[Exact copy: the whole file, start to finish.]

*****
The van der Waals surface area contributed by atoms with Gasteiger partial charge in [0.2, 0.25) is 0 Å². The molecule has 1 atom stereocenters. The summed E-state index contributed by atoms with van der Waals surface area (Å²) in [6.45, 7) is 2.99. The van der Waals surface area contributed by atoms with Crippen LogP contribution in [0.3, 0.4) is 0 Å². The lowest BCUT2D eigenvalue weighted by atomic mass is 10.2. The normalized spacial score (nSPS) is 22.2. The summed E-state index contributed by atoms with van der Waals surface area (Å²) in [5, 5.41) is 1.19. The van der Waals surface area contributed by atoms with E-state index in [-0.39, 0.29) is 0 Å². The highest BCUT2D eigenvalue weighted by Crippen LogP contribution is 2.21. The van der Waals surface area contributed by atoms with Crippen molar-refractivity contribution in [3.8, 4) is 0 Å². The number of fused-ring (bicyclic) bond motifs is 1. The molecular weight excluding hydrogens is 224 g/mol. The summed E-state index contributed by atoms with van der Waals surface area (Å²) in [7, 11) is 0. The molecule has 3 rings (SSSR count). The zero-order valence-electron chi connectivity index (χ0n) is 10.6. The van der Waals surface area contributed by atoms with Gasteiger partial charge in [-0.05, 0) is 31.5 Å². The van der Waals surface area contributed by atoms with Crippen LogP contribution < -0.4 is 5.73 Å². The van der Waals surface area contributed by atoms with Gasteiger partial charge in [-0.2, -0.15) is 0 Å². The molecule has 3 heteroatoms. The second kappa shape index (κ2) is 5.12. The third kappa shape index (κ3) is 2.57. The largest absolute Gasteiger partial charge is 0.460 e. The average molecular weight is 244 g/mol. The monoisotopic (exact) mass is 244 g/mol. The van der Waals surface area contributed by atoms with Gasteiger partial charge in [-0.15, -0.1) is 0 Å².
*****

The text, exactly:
The van der Waals surface area contributed by atoms with Gasteiger partial charge in [0.2, 0.25) is 0 Å². The molecule has 1 atom stereocenters. The summed E-state index contributed by atoms with van der Waals surface area (Å²) in [6.45, 7) is 2.99. The van der Waals surface area contributed by atoms with Crippen LogP contribution in [0.3, 0.4) is 0 Å². The lowest BCUT2D eigenvalue weighted by atomic mass is 10.2. The normalized spacial score (nSPS) is 22.2. The summed E-state index contributed by atoms with van der Waals surface area (Å²) in [5, 5.41) is 1.19. The van der Waals surface area contributed by atoms with E-state index in [-0.39, 0.29) is 0 Å². The highest BCUT2D eigenvalue weighted by Crippen LogP contribution is 2.21. The van der Waals surface area contributed by atoms with Crippen molar-refractivity contribution in [3.8, 4) is 0 Å². The number of fused-ring (bicyclic) bond motifs is 1. The molecular weight excluding hydrogens is 224 g/mol. The summed E-state index contributed by atoms with van der Waals surface area (Å²) in [7, 11) is 0. The molecule has 3 rings (SSSR count). The zero-order valence-electron chi connectivity index (χ0n) is 10.6. The van der Waals surface area contributed by atoms with Gasteiger partial charge in [-0.05, 0) is 31.5 Å². The van der Waals surface area contributed by atoms with Crippen LogP contribution < -0.4 is 5.73 Å². The van der Waals surface area contributed by atoms with Gasteiger partial charge in [-0.2, -0.15) is 0 Å². The molecule has 3 heteroatoms. The second kappa shape index (κ2) is 5.12. The third kappa shape index (κ3) is 2.57. The largest absolute Gasteiger partial charge is 0.460 e. The average molecular weight is 244 g/mol. The monoisotopic (exact) mass is 244 g/mol. The van der Waals surface area contributed by atoms with Gasteiger partial charge in [-0.15, -0.1) is 0 Å².